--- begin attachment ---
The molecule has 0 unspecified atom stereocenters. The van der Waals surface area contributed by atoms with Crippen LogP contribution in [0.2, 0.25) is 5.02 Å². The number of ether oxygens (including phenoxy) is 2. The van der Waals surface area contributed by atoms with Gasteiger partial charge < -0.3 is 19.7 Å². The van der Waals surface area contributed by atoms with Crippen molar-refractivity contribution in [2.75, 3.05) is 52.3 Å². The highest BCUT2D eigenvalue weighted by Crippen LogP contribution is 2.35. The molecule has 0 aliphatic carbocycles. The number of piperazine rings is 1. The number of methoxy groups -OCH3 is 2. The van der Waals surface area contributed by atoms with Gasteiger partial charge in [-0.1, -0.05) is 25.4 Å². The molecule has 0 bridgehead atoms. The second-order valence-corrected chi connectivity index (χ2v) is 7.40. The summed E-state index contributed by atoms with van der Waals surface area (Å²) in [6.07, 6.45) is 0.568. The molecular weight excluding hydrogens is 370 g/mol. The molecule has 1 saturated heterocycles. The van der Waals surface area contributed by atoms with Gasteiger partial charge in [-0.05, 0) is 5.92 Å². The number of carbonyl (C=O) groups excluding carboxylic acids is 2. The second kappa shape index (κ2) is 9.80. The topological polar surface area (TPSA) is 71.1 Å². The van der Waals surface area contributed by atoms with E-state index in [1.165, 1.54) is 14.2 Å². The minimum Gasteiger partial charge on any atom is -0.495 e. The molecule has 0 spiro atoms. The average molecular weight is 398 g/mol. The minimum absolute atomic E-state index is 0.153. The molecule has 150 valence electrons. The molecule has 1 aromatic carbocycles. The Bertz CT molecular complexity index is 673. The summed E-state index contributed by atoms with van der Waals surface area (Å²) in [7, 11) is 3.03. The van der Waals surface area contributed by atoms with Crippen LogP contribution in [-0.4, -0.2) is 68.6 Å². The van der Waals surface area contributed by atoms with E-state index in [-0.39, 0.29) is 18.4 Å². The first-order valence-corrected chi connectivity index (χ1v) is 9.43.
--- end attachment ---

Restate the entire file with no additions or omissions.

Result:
The molecule has 0 unspecified atom stereocenters. The van der Waals surface area contributed by atoms with Crippen LogP contribution in [0.2, 0.25) is 5.02 Å². The number of ether oxygens (including phenoxy) is 2. The van der Waals surface area contributed by atoms with Gasteiger partial charge < -0.3 is 19.7 Å². The van der Waals surface area contributed by atoms with Crippen molar-refractivity contribution in [2.75, 3.05) is 52.3 Å². The highest BCUT2D eigenvalue weighted by Crippen LogP contribution is 2.35. The molecule has 0 aliphatic carbocycles. The number of piperazine rings is 1. The number of methoxy groups -OCH3 is 2. The van der Waals surface area contributed by atoms with Gasteiger partial charge in [-0.1, -0.05) is 25.4 Å². The molecule has 0 bridgehead atoms. The second-order valence-corrected chi connectivity index (χ2v) is 7.40. The summed E-state index contributed by atoms with van der Waals surface area (Å²) in [6.07, 6.45) is 0.568. The molecular weight excluding hydrogens is 370 g/mol. The molecule has 1 saturated heterocycles. The van der Waals surface area contributed by atoms with Gasteiger partial charge in [-0.05, 0) is 5.92 Å². The number of carbonyl (C=O) groups excluding carboxylic acids is 2. The second kappa shape index (κ2) is 9.80. The topological polar surface area (TPSA) is 71.1 Å². The van der Waals surface area contributed by atoms with E-state index in [1.165, 1.54) is 14.2 Å². The minimum Gasteiger partial charge on any atom is -0.495 e. The molecule has 0 spiro atoms. The average molecular weight is 398 g/mol. The minimum absolute atomic E-state index is 0.153. The molecule has 150 valence electrons. The molecule has 1 aromatic carbocycles. The Bertz CT molecular complexity index is 673. The summed E-state index contributed by atoms with van der Waals surface area (Å²) in [7, 11) is 3.03. The van der Waals surface area contributed by atoms with Crippen LogP contribution in [-0.4, -0.2) is 68.6 Å². The van der Waals surface area contributed by atoms with E-state index in [-0.39, 0.29) is 18.4 Å². The first-order valence-corrected chi connectivity index (χ1v) is 9.43.